Reversible inactivation of the dorsal hippocampus by tetrodotoxin or lidocaine: a comparative study on cerebral functional activity and motor coordination in the rat

Neuroscience. 2006 Sep 15;141(4):1649-63. doi: 10.1016/j.neuroscience.2006.05.023. Epub 2006 Jun 22.


Reversible inactivation of the hippocampus by lidocaine or tetrodotoxin is used to investigate implications of this structure in memory processes. Crucial points related to such inactivation are the temporal and spatial extents of the blockade. We compared effects of intrahippocampal infusions of commonly-used doses of lidocaine (5 or 10 mug) or tetrodotoxin (5 or 10 ng) in rats at two post-infusion delays (5 or 30 min), using 2-deoxyglucose autoradiography to visualize local cerebral glucose metabolism, and beam-walking performance to assess motor coordination. In addition, memory retrieval was evaluated in a water maze after bilateral infusions of 10 mug lidocaine. A unilateral tetrodotoxin infusion induced dose- and time-dependent reductions of 2-deoxyglucose uptake in the vicinity of the infusion site (dorsal hippocampus: -29% to -67%) and in other ipsi- and contralateral brain regions (ventral hippocampus, lateral thalamus, cortical regions). The maximal effect was at 10 ng, at the delay of 30 min between the tetrodotoxin infusion and the 2-deoxyglucose injection. Uni- and bilateral infusions of tetrodotoxin induced dramatic motor coordination deficits. Conversely, lidocaine reduced 2-deoxyglucose uptake (-19%) in the dorsal hippocampus only at 10 mug, with weak extrahippocampal effects. Whether infused uni- or bilaterally and regardless of the dose, lidocaine did not alter motor coordination. When infused bilaterally, however, 10 microg of lidocaine impaired short-term retrieval of spatial information in a water maze. Because lidocaine i) induced a weak though significant functional blockade mainly restricted to the infusion site, ii) had no consequences on motor coordination and, nevertheless iii) altered short-term spatial memory retrieval, we conclude that acute intrahippocampal infusions of lidocaine may offer some advantages over tetrodotoxin at the doses used herein.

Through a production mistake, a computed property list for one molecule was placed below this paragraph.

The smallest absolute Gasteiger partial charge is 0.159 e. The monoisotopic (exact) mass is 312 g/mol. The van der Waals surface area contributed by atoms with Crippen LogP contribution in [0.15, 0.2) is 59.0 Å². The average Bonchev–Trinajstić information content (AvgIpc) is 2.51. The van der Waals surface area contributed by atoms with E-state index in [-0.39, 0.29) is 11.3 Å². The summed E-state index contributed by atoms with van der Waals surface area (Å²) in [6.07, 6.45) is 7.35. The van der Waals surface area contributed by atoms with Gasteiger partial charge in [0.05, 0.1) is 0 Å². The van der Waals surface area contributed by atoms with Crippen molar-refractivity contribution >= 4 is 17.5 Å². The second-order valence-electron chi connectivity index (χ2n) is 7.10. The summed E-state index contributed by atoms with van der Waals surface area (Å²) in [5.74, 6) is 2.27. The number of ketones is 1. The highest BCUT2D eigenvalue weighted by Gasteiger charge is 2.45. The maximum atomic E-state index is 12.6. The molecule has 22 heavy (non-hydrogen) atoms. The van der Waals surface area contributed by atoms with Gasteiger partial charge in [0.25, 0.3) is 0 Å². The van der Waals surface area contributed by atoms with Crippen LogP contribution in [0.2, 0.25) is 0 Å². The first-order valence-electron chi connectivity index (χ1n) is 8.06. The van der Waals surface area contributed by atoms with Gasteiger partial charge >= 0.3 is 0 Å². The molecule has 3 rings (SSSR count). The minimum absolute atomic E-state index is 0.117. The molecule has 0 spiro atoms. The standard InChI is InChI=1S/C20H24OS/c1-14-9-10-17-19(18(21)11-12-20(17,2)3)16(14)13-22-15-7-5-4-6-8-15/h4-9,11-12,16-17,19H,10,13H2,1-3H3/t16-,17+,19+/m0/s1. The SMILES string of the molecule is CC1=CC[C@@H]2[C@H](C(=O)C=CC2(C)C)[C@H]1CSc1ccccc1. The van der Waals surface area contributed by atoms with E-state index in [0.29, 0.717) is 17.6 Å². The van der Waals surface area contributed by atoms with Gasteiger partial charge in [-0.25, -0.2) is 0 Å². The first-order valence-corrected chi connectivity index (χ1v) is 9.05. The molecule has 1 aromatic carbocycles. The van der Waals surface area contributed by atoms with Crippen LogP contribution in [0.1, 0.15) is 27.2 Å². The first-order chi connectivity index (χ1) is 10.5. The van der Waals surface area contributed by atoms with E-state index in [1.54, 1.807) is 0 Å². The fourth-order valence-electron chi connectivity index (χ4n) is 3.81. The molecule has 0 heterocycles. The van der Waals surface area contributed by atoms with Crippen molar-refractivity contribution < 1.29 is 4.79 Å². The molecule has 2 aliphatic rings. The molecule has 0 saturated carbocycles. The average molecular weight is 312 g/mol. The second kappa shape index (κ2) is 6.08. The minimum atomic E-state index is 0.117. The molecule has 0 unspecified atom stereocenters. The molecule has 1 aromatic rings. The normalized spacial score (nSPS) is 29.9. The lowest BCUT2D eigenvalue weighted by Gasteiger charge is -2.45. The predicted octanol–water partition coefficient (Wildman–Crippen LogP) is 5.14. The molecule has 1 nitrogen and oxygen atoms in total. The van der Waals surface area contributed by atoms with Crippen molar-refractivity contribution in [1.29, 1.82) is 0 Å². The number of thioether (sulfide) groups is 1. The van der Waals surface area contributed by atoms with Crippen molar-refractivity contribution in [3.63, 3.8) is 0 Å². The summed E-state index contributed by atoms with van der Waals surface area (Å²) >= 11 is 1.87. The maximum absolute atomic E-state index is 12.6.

Publication types

  • Comparative Study
  • Research Support, Non-U.S. Gov't

MeSH terms

  • Analysis of Variance
  • Anesthetics, Local / pharmacology*
  • Animals
  • Autoradiography / methods
  • Behavior, Animal / drug effects
  • Cerebral Cortex / drug effects*
  • Cerebral Cortex / physiology
  • Deoxyglucose / pharmacokinetics
  • Dose-Response Relationship, Drug
  • Functional Laterality
  • Glucose / metabolism
  • Hippocampus / drug effects*
  • Lidocaine / pharmacology*
  • Male
  • Maze Learning / drug effects
  • Psychomotor Performance / drug effects*
  • Psychomotor Performance / physiology
  • Rats
  • Tetrodotoxin / pharmacology*
  • Time Factors


  • Anesthetics, Local
  • Tetrodotoxin
  • Lidocaine
  • Deoxyglucose
  • Glucose